Puerto Rico remains fDi’s top destination for Caribbean investment for 2007/08. The self-governing US territory has been a favourite for multinational investment since the late 1990s thanks to continued strong economic performance and excellent human resources. It has the highest regional level of FDI inflows in fDi’s competition and ranks highly for economic performance (first), human resources (first), business friendliness (second), development and investment strategy (second) and infrastructure (equal second).

The country’s development agency, the Puerto Rico Industrial Development Company (PRIDCO), has notched up success after success in the past two years. PRIDCO’s head of marketing told fDi: “PRIDCO has promoted close to 100 foreign industrial projects in 2006 and 2007, with an investment commitment of more than $4bn and signed deals for 48 foreign industrial projects in the past 12 months with an investment commitment of more than $2.2bn.”


Puerto Rico impressed fDi’s judges with a string of major biotech investments since the start of last year. These include commitments from Amgen (an expansion estimated to cost $2bn), Eli Lily (an estimated $850m expansion) and Bristol Myers Squibb (a $400m expansion).

fDi’s runner up Caribbean Country of the Future is Jamaica. Until recently, Jamaica was better known as a destination for tourists rather than multinational companies. However, its investment promotion agency, Jamaica Trade and Invest, has put forward an effective international strategy and competitive incentive structure, and Jamaica now ranks top for its investment and development strategy.

Jamaica has enjoyed recent economic growth and healthy FDI inflows in each of the past two years. Its FDI inflows were the third highest in the competition (after Puerto Rico and the Dominican Republic) and reached an estimated $850m in 2006, up from $682.5m in 2005. Rents for office space remain low, and the well-educated population also helped the country to make it into second place in fDi’s biennial ranking.


fDi’s Locations of the Future competition covers each region once every two years. The next Central American and Caribbean Countries of the Future competitions will be published in 2009.

fDi’s shortlists are created in much the same way that investors screen locations to decide which are suitable for capital investment projects. fDi asks each location to provide data on 46 criteria.

In the first half of 2007, fDi invited countries across Central America and the Caribbean to answer 46 questions in the seven broad categories listed below. Fifteen countries were considered by fDi’s panel of judges, which scored each one according the criteria within these categories.

Countries scored up to three points for each criteria. The winners in each category are the countries that scored the most points in that category, and the overall winner is the country that scored the most points across all seven categories.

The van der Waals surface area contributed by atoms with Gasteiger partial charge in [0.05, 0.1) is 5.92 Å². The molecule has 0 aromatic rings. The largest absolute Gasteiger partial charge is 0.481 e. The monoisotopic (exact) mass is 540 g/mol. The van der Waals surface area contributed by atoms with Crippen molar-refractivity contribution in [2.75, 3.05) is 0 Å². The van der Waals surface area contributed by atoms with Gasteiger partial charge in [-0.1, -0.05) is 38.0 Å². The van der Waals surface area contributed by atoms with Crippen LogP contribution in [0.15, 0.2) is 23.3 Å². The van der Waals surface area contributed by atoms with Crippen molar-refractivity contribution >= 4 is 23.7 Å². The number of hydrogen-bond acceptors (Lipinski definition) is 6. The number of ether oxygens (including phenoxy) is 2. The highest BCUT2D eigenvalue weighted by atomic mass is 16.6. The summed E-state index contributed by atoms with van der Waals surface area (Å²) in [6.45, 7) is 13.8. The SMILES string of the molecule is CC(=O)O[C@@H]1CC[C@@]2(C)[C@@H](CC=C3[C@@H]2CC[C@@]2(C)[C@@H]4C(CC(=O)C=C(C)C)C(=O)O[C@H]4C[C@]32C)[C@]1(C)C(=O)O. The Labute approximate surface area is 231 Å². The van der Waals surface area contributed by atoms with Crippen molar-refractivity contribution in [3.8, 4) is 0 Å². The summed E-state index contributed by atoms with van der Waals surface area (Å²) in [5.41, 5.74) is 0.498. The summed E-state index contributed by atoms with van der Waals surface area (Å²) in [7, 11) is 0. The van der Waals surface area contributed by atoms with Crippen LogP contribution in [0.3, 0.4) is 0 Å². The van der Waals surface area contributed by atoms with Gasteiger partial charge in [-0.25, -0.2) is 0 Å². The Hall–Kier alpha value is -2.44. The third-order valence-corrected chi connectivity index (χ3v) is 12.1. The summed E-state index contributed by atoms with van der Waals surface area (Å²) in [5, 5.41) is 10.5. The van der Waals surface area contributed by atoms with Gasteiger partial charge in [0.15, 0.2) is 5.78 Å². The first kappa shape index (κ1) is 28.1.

Countries were scored by members of fDi’s editorial team and by independent guest judges.


Dr Henry Loewendahl, president, OCO ConsultingAlfredo Coutino, senior economist, Economy.comLyndon Guiseppi, RBTT Merchant Bank managing director and board member of the British Caribbean Chamber of Commerce



Economic potential

• Economic potential

• GDP growth

• GDP/capita

• GDP/capita growth

• Total inward investment 2006

• Total inward investment 2005

• Inward investment per capita 2006

• Inward investment per capita 2005

• Number of FDI deals in past 12 months

• Significant inward investment projects in past two years

Business friendliness

• Basic level of corporate taxation

• Business-related taxes

• Property transaction tax

• Number of foreign companies

• Number of jobs created by foreign companies

• Mandatory employer contributions (eg. welfare taxes, healthcare benefits)

Cost effectiveness

• Town centre office rental costs

• Out of town office rental costs

• Industrial premises rental costs

• Secretarial salaries

• Middle manager salaries

• Manual worker wages

• Cost of a one minute call to the US

Human resources

• Percentage of population with a university degree

• Number of university-level educational institutions

• Quality of leading universities and research institutions

• Government-sponsored worker training programmes

Transport system

• Transport links (eg. strategic transport links, major transport hubs, number of airports, ports, rail terminals, major highways, airport passenger numbers, cargo tonnage)

IT and communications

• Number of telephone lines per 1000 people

• Mobile phone ownership (percentage of adult population)

• Internet access percentage of population)

• Internet connection speeds (maximum available bandwidth)

Quality of life

• Best housing areas

• Average residential property purchase price

• Average residential rental costs

• Public and private healthcare facilities

• Leading schools, especially international schools

• Incidents of crime per 1000 people

• Cultural heritage

• Environmental heritage

Development and promotion strategy

• Investment promotion strategy

• Sectors targeted for inward investment

• Three most important factors in securing FDI

• Financial support available to investors

• Non-financial investment support available to investors

• Major infrastructure and urban planning projects